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I have a simulation that runs a process on a tree structure, where the slow processes down processes are separate from each other. This looked like a thing that would be a prime candidate for multiprocessing to me, so I tried to wrap my head around the python multiprocessing module and its locks, pools etc. and wrote a toy example that walks down a length-annotated tree, where each branch of the tree waits for its parent.

import multiprocessing
import time
import newick

t = newick.loads("((A:2,B:2)C:2,D:4)E:1")[0]

manager = multiprocessing.Manager()
generated_languages = manager.dict()
# The root should be allowed to start computation immediately. The parent of
# the root is `None`, initialize it with some starting state of the
# simulation which is not false.
generated_languages[None] = True
# Processes will want to write results to file. This can take some time,
# provide a lock around the file access.
io_lock = manager.Lock()

def mp_worker(node):
    """Run the simulation on the branch leading to `node`.

    That process takes time proportional to the branch length.

    """
    def parent_done():
        """Check whether the parent node has been generated yet."""
        print("Parent {:} generated: {:}".format(
            parent, generated_languages.get(parent)))
        return generated_languages.get(parent)

    name = node.name
    # We cannot have duplicate names, and we cannot have unnamed nodes.
    assert name not in generated_languages
    parent = None if node.ancestor is None else node.ancestor.name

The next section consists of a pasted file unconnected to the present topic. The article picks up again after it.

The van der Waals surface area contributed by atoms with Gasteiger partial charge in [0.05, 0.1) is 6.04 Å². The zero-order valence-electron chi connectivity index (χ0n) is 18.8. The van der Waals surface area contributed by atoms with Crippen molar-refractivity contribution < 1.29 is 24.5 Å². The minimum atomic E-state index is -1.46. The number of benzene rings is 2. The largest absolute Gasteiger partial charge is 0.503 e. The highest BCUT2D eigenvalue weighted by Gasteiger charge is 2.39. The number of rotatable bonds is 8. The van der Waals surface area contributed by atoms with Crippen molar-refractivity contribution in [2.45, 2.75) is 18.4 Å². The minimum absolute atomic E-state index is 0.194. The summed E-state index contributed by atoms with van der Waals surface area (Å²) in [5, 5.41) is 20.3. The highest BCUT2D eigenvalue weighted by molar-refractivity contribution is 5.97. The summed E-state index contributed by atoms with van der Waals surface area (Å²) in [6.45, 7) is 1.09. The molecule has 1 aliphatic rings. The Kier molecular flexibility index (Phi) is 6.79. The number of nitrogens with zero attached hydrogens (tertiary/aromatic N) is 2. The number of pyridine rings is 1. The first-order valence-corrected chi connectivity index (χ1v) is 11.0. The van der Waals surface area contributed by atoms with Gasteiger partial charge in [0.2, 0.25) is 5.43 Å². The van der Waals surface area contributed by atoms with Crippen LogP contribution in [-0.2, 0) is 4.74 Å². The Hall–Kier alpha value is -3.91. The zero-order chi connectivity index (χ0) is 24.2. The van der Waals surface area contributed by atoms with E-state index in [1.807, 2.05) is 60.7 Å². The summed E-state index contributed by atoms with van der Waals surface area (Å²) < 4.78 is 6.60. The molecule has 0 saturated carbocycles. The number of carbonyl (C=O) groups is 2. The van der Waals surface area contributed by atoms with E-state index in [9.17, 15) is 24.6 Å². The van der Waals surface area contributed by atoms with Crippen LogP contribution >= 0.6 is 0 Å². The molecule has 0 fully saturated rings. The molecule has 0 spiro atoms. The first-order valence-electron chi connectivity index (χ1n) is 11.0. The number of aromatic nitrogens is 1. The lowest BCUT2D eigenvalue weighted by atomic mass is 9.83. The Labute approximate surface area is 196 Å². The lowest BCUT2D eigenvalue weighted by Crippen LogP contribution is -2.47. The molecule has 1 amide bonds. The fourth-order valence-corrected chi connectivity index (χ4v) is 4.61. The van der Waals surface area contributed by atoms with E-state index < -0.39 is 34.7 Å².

print("Process {:s}\tWaiting for parent {:}".format(name, parent))
    start_from = parent_done()
    while not start_from:
        time.sleep(1)
        start_from = parent_done()

    print("Process {:}\t‘running the simulation’ (ie., waiting {:}s)".format(
        (node.name, node.length))
    time.sleep(int(node.length))
    result = start_from

    generated_languages[name] = result

    # Write result to file.
    io_lock.acquire()
    print("Process {:}\tDONE with result {:}".format(
        name, result))
    io_lock.release()

    return result

p = multiprocessing.Pool(2)

for result in p.imap(mp_worker, t.walk()):
    print(result)

Now this works, it generates the expected output (tree nodes in pre-order, with no node process started before its parent is finished) but it does not look like good code to me. I noticed a few problems myself which I don't know how to do cleanly

  • I think manager should be used in a context manager, but mp_worker can only get one argument from pool.imap, so I want mp_worker to be a closure on manager, which means it must be valid at definition-time as well as at run-time of mp_worker, which feels wrong.
  • The waiting loop should obviously replaced by something else. Should it be one Condition? One Condition for each Node? Something else entirely? How?
  • With its current structure, a long branch is likely to block its children when the simulation could be continued somewhere else in the tree. The heuristic way around this is to sort nodes by their distance from the root and iterate them in highest-first-order, which is possible with my structure here. A cleverer way might involve a queue of nodes still waiting for their parent, what would be the best pattern (instead of pool.imap) to implement that?
  • The bounding factors for writing to a file will be different from the ones for running the simulation. Writing to a file may take seconds, running the simulation on one branch hours. I assume it is fine to have one blocking process doing both, given these different orders of magnitudes?
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